More recently, I’ve adopted the philosophy that it needs to be athlete-dependent and situation-dependent. If I’m training a professional athlete years into their career with a lot of miles on their body, I’m going to be more conservative in my approach to them. In terms of the collegiate setting, I definitely see a place for them, however I have found so many other ways in which to train for power, that, many times I leave it up to the athlete on whether I use Olympic Lifts with them. When I say I leave it up to the athlete, I look at many factors, including training age and skill, whether they used them in high school or in a previous program if they were a transfer, and how they feel performing the lifts when I’m teaching them. This last point is my deciding factor for whether I will use an Olympic lift or variation of one. If an athlete isn’t comfortable with the lift, no matter how beneficial it is, I won’t use it. At the end of the day, athletes must trust that what they are doing is going to help them. If they don’t feel like they are getting something out of the lift, it’s up to me as the Performance Coach to find what will work for them. It doesn’t mean you let the athlete dictate what it is they do, but educate them and let them understand what each exercise is doing, the pros and cons and why they should or shouldn’t do a certain exercise.
In terms of Olympic lifts that I utilize, I keep it very simple. I use the Clean Shrug (or Clean Pull) off the floor and out of the hang position (bar at or slightly above knee level) and I use Power or Hang Cleans. As valuable as I think the Barbell Snatch is, I have never programmed it and have had a lot of success building power without it. I have used the One-Arm Dumbbell Snatch and do feel that it can be very beneficial. It’s easy to teach and the relatively safe. The most important thing I always think about is “Do no harm.” If athletes are leaving the weight room feeling like they are hurting or are getting hurt doing certain exercises, it’s time to seriously evaluate both the programming and the coaching behind the programming.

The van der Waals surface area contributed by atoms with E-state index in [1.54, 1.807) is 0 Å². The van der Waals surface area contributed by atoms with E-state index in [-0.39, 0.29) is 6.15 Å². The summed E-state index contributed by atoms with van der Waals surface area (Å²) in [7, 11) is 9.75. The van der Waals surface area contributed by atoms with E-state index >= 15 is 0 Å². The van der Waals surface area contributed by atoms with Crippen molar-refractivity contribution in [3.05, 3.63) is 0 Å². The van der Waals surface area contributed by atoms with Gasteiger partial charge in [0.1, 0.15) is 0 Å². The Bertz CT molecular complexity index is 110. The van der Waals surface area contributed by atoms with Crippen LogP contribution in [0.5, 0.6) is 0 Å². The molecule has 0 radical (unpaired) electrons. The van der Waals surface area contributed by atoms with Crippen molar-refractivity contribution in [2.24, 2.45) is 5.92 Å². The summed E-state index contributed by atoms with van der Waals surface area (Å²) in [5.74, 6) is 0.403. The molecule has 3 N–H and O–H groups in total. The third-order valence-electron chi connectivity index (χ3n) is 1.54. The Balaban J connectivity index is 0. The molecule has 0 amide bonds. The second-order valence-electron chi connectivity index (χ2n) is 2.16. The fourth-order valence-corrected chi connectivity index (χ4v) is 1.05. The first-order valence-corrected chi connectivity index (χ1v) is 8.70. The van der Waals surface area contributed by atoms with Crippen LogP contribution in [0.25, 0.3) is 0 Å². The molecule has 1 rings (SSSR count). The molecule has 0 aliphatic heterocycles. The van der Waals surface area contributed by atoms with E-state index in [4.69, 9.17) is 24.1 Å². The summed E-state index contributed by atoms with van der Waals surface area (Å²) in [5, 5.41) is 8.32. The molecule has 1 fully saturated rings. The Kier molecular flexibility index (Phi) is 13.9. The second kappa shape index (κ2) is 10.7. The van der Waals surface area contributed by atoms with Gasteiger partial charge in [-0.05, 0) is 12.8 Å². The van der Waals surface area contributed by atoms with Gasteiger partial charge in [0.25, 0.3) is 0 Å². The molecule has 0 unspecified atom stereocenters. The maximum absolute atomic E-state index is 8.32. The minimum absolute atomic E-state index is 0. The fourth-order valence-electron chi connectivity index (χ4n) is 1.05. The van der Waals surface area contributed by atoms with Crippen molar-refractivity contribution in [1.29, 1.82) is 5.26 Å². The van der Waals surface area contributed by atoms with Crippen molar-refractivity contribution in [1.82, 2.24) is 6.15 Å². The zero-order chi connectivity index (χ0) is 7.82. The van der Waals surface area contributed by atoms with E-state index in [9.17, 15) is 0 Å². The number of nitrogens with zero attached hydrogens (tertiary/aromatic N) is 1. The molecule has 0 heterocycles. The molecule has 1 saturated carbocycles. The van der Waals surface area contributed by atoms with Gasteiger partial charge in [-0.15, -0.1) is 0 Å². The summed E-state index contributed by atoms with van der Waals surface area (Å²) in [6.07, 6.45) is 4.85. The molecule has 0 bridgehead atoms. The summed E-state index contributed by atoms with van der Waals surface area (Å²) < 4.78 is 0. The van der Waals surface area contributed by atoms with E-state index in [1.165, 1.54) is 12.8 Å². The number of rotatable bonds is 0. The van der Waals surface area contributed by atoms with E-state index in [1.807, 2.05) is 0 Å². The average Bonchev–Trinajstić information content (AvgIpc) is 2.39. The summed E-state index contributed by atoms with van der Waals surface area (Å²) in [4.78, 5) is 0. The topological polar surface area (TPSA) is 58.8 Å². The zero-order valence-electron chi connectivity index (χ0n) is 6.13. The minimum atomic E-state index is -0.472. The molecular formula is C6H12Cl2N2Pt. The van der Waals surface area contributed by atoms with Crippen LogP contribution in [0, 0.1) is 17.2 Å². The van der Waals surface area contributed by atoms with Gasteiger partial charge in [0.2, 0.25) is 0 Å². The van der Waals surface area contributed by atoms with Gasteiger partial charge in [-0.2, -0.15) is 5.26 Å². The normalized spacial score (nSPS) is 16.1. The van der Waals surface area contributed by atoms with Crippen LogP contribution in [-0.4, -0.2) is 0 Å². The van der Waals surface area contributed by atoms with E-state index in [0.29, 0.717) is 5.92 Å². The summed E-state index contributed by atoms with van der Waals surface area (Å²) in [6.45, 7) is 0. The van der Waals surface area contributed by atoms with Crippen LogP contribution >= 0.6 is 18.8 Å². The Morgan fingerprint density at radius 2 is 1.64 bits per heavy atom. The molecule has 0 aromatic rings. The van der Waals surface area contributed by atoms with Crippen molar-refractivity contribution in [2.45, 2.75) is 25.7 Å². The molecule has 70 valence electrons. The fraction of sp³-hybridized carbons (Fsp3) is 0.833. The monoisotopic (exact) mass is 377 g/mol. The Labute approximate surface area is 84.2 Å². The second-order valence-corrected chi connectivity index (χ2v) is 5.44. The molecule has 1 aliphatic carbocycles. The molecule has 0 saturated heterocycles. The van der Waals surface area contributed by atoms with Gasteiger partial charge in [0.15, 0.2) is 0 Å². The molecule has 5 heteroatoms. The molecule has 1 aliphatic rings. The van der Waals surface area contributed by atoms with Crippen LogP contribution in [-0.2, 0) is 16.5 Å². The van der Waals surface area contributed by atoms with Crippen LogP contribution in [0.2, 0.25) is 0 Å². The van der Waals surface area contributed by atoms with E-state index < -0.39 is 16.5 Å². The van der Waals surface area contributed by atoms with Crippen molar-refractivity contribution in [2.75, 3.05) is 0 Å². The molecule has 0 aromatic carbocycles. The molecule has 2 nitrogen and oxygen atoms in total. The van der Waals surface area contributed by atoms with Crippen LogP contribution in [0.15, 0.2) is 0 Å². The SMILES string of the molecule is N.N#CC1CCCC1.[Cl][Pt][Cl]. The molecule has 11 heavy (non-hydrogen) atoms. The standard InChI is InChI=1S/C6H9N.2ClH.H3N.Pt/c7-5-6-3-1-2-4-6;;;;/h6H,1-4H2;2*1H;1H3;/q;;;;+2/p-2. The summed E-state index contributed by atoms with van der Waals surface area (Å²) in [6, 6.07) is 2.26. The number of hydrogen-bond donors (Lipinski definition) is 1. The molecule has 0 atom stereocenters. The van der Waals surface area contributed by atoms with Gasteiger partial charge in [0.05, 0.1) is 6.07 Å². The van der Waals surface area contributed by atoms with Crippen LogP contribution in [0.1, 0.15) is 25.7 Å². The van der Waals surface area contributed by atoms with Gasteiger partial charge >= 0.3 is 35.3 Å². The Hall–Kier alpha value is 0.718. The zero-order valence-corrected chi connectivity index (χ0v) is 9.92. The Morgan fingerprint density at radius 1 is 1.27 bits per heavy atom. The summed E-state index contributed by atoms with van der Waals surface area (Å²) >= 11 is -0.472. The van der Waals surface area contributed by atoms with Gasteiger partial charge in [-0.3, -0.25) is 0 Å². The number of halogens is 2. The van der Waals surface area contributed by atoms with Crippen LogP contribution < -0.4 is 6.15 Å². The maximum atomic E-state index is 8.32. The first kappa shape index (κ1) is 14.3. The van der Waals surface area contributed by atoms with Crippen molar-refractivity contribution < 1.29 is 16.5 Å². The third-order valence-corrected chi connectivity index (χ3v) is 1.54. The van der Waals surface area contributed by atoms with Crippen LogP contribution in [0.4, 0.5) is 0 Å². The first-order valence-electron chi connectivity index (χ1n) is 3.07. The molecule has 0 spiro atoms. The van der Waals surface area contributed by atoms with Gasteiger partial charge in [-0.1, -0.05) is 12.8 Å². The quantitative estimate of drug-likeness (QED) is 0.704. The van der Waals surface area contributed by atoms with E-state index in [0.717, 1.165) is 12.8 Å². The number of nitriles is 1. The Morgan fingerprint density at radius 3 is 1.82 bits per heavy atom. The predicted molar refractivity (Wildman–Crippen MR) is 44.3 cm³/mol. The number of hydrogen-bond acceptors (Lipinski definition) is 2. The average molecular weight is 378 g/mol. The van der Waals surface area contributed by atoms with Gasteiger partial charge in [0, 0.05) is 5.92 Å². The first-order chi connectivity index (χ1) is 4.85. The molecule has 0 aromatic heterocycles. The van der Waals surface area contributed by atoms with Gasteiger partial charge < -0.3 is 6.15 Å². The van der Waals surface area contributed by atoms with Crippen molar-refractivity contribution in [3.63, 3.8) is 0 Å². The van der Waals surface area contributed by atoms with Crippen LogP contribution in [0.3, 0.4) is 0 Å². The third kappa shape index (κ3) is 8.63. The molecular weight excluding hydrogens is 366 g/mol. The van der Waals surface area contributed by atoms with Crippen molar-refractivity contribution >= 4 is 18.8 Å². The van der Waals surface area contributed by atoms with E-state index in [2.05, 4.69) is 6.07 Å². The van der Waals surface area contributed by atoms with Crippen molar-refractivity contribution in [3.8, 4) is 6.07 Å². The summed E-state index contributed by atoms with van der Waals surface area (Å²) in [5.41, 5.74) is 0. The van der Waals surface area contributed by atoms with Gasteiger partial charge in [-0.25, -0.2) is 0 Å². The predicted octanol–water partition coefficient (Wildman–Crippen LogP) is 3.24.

The beauty of training is that there are so many ways to train athletes and each coach has their unique way of delivering a program to an athlete. When I was taking the Power Level II course, I saw a lot of the exercises I have programmed over the past 17 years. What I found interesting was I learned something new about each of those exercises because of the way the coaches were teaching the lifts and explaining the lifts. I was able to take different cues to use with the athletes I train. In the end, there are many ways to get the job done. Don’t be afraid to try new things and experiment with new exercises. Most importantly, don’t be afraid to ask the athletes you’re training how they’re feeling and what’s working for them. Their input is vital to the overall success of the program.
Jeremy Golden was named Strength and Conditioning Coach for the Virginia Women’s Basketball team in July of 2019, a position he held until March 2022. Golden, the former Head Strength and Conditioning Coach for the WNBA’s Los Angeles Sparks, has spent over a decade working with various NCAA Division I athletes before arriving at Virginia. Most recently, Golden worked as the Assistant Director of Athletic Performance at the University of New Mexico, where he worked with Lobos Women Basketball and Softball programs. Before that, Golden worked as the Director of Sports Performance at Santa Clara University. He also spent six years as an Assistant Strength and Conditioning Coach at Cornell, and one year working with the Friars’ Women’s Basketball team at Providence College. Golden has also made collegiate stops at Colgate University (Hamilton, N.Y.), and the University of Texas, El Paso (El Paso, Texas). Additionally, Golden spent time as the Head Strength and Conditioning Coach for the Albuquerque Thunderbirds of the NBA Development League (now the NBA G-League). A Certified Strength and Conditioning Specialist and Registered Strength and Conditioning Coach *D through the National Strength and Conditioning Association, Golden also serves as a board member with the NSCA’s Basketball Special Interest Group. Golden, who is also certified through the Titleist Performance Institute (TPI) has worked with a number of collegiate golfers who have gone on to play professionally. As a junior in college, Golden walked-on and played football at The University of Tulsa while earning a Bachelor of Arts degree in Mass Communication, which he received in 1999. Golden then went on to earn a Master’s of Science degree in Physical Education and Sports Administration from The University of New Mexico in 2003.